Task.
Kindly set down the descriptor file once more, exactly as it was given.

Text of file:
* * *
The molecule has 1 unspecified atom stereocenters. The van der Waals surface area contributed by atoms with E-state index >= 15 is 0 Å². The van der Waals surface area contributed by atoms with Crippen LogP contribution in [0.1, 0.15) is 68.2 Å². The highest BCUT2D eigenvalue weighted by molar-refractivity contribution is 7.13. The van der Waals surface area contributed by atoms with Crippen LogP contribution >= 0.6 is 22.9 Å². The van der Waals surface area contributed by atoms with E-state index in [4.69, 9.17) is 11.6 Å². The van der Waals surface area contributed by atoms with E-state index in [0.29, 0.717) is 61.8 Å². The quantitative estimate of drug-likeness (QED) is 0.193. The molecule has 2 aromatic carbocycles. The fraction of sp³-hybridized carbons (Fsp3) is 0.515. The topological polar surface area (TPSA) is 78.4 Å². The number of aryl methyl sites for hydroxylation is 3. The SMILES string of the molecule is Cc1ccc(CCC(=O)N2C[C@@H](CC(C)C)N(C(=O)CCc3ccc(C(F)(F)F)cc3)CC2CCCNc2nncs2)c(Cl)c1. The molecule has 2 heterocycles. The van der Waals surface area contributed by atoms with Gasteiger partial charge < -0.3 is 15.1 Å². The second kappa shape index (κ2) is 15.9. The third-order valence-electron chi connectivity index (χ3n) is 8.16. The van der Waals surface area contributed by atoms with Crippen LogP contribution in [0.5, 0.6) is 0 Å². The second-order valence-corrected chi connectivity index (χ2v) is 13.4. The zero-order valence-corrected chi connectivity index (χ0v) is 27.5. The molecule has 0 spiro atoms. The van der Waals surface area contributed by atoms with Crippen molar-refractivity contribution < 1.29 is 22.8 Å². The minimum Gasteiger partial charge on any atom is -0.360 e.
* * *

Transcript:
The molecule has 1 unspecified atom stereocenters. The van der Waals surface area contributed by atoms with E-state index >= 15 is 0 Å². The van der Waals surface area contributed by atoms with Crippen LogP contribution in [0.1, 0.15) is 68.2 Å². The highest BCUT2D eigenvalue weighted by molar-refractivity contribution is 7.13. The van der Waals surface area contributed by atoms with Crippen LogP contribution >= 0.6 is 22.9 Å². The van der Waals surface area contributed by atoms with E-state index in [4.69, 9.17) is 11.6 Å². The van der Waals surface area contributed by atoms with E-state index in [0.29, 0.717) is 61.8 Å². The quantitative estimate of drug-likeness (QED) is 0.193. The molecule has 2 aromatic carbocycles. The fraction of sp³-hybridized carbons (Fsp3) is 0.515. The topological polar surface area (TPSA) is 78.4 Å². The number of aryl methyl sites for hydroxylation is 3. The SMILES string of the molecule is Cc1ccc(CCC(=O)N2C[C@@H](CC(C)C)N(C(=O)CCc3ccc(C(F)(F)F)cc3)CC2CCCNc2nncs2)c(Cl)c1. The molecule has 2 heterocycles. The van der Waals surface area contributed by atoms with Gasteiger partial charge < -0.3 is 15.1 Å². The second kappa shape index (κ2) is 15.9. The third-order valence-electron chi connectivity index (χ3n) is 8.16. The van der Waals surface area contributed by atoms with Crippen LogP contribution in [0.5, 0.6) is 0 Å². The second-order valence-corrected chi connectivity index (χ2v) is 13.4. The zero-order valence-corrected chi connectivity index (χ0v) is 27.5. The molecule has 0 spiro atoms. The van der Waals surface area contributed by atoms with Crippen molar-refractivity contribution < 1.29 is 22.8 Å². The minimum Gasteiger partial charge on any atom is -0.360 e.